Store manager of the year George Paton took on a new store with inexperienced staff and turned it into the highest-scoring Sainsbury’s in Grocer 33 history. How?

George Paton left school, aged 16, with no plans or qualifications. But after “stumbling into retail,” as a trainee in a local butcher’s, fast-forward 28 years and Paton is on stage at the London Guildhall, clutching the gleaming Gold Awards trophy as The Grocer’s Store Manager of the Year. In only his third year as a GSM.

So what was the secret to his success? How did he get to where he has today? And what’s next? The morning after Paton picked up his award, The Grocer tracked him down to find out.

In the gruelling Apprentice-style presentation, it was quickly apparent that Paton was driven, and that store standards were superb - but then so they were for his rivals in the store manager of the year competition. He highlighted strong sales, strong engagement with colleagues, and commitment to the local community - but so did his rivals. However, when the judges locked horns to hammer out a verdict, several things stood out about Paton.

For one, when he opened his brand new Sainsbury’s store in Livingston, Scotland, in December 2010, 95% of his staff had never worked in a supermarket before. Of those, one third were recruited from Ingeus - an initiative that helps the long-term unemployed find a job. In addition, half of Paton’s management team were new to management roles. Such challenges would test the very best, but Paton insists he wasn’t nervous on day one.

“There was a buzz around the place,” he grins. “I admit there was a sense of ‘What is going to happen? How good are we going to be?’ But I sensed my people would rise to the challenge.”

And they did. In February, just two months after the store opened, The Grocer 33 mystery shopper awarded it 96 points out of 100 - the highest score ever for a Sainsbury’s store. No supermarket has scored higher since. It wasn’t a one-off either: scoring 94% in Sainsbury’s mystery shopper surveys (versus an 80% head office target), meant the store was ranked in the top 10 among Sainsbury’s 1,000-plus stores in 2011. And with availability of 98%, versus a corporate target of 96.5%, his store was 11th in the country.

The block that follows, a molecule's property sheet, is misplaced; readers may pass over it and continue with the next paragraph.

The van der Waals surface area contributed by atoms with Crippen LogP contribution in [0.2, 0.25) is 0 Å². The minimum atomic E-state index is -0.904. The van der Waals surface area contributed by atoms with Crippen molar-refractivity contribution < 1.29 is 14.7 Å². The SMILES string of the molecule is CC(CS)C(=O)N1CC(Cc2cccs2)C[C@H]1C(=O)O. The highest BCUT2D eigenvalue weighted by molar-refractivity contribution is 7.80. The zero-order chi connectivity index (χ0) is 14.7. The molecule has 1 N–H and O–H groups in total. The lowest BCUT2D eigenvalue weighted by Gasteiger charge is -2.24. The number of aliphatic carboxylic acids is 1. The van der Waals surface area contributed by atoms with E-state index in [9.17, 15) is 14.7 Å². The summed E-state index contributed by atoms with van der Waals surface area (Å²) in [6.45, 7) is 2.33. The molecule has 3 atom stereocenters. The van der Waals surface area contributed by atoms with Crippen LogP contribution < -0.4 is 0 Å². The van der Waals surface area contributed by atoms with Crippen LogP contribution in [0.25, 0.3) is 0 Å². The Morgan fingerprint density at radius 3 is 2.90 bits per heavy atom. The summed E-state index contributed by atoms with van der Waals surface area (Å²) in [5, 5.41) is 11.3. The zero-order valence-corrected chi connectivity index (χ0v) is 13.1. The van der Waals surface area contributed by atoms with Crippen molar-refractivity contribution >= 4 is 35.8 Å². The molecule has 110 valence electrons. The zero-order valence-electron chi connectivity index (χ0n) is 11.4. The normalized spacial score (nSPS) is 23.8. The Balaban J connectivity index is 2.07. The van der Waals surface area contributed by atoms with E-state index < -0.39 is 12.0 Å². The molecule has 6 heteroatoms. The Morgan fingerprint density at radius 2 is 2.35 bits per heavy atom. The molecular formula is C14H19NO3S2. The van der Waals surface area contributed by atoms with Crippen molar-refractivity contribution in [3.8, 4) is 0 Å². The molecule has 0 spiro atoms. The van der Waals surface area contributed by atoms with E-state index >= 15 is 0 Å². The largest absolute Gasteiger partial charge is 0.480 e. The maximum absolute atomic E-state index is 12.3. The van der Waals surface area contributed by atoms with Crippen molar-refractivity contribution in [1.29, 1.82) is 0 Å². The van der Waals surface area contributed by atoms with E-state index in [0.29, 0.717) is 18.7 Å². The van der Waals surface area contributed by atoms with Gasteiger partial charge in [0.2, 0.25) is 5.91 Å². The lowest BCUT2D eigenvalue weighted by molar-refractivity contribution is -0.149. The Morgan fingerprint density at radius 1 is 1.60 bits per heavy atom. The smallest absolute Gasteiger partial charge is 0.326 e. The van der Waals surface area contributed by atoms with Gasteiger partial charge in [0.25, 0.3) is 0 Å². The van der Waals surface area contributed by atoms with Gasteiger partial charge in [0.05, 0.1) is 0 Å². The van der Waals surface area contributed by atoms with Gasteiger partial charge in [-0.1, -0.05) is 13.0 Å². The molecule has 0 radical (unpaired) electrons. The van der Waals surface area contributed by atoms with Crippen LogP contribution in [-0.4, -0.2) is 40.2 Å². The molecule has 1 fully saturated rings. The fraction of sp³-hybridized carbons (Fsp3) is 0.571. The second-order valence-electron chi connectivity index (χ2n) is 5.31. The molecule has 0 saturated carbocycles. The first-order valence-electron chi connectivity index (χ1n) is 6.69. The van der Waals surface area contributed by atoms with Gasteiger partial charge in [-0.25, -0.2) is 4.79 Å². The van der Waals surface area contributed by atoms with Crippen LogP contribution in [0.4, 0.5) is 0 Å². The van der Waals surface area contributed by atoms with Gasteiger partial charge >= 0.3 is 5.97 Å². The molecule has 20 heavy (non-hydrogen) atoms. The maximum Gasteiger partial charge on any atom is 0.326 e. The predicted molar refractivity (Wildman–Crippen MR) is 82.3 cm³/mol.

“The team does a fantastic job,” says Paton. “I am so proud of them and they are proud of me. I took the trophy in this morning, and it seemed a bit quiet, but they were all gathered in the warehouse for a surprise party. I walked in, party poppers went off, there were pictures of me hanging everywhere - it got quite emotional.”

Paton’s passion is infectious. “I love my job,” he says. “I stumbled into retail. I got a job in the butchers, then I joined Sainsbury’s as a meat cutter, and I thought, ‘I love this’. It’s so busy, there are people teaching me this, showing me that. I just loved learning, I loved getting better.”

And his own commitment to training is palpable. Since the store opened, 15 colleagues have been promoted to team leaders, two have become deputy managers, and one deputy has become a store manager.

“It’s all about spotting talent,” he says, highlighting 19-year-old trainee baker James as a prime example. Paton plucked him from a “part-time job out back” and promoted him to full-time apprentice baker. “He’s a talent and my biggest success over the past few months,” says Paton. “But there are many others.”

Paton works hard to create the right atmosphere. Every morning his team takes part in a mass sing-along to get them in the mood for the day ahead.

“I want everyone to have fun at work. A happy team breeds success,” says Paton, And whether it’s hanging local schoolchildren’s artwork in the foyer or raising thousands for Comic Relief by hosting an X Factor-style competition in the car park, his team is encouraged to get involved with the community. Last year, head office rewarded four colleagues with a trip to Malawi to experience what it’s like to work with communities elsewhere in the world.

The latest numbers also stack up well. Footfall for the first quarter of 2012/13 is up 27%, with average spend up 21%. Year-on-year, market share is up 21% and sales are up 11%. Trading intensity has increased by £1.15 per sq ft.

“It’s a good uplift, a good step on. It’s always a work in progress, though. It’s all about how you grow the business without having the option to add extra space.” Not afraid to challenge head office, the latest example is the 15 shelves filled with Polish products.

So what’s next? Paton wants to “run a bigger shop, and take more money”, and he’s given himself five years to become a regional manager. But he would never want to be cut off from working with people.

“Life”, he says, “is all about improving myself and improving my people - I look at them and think, I can make your life better. That inspires me.”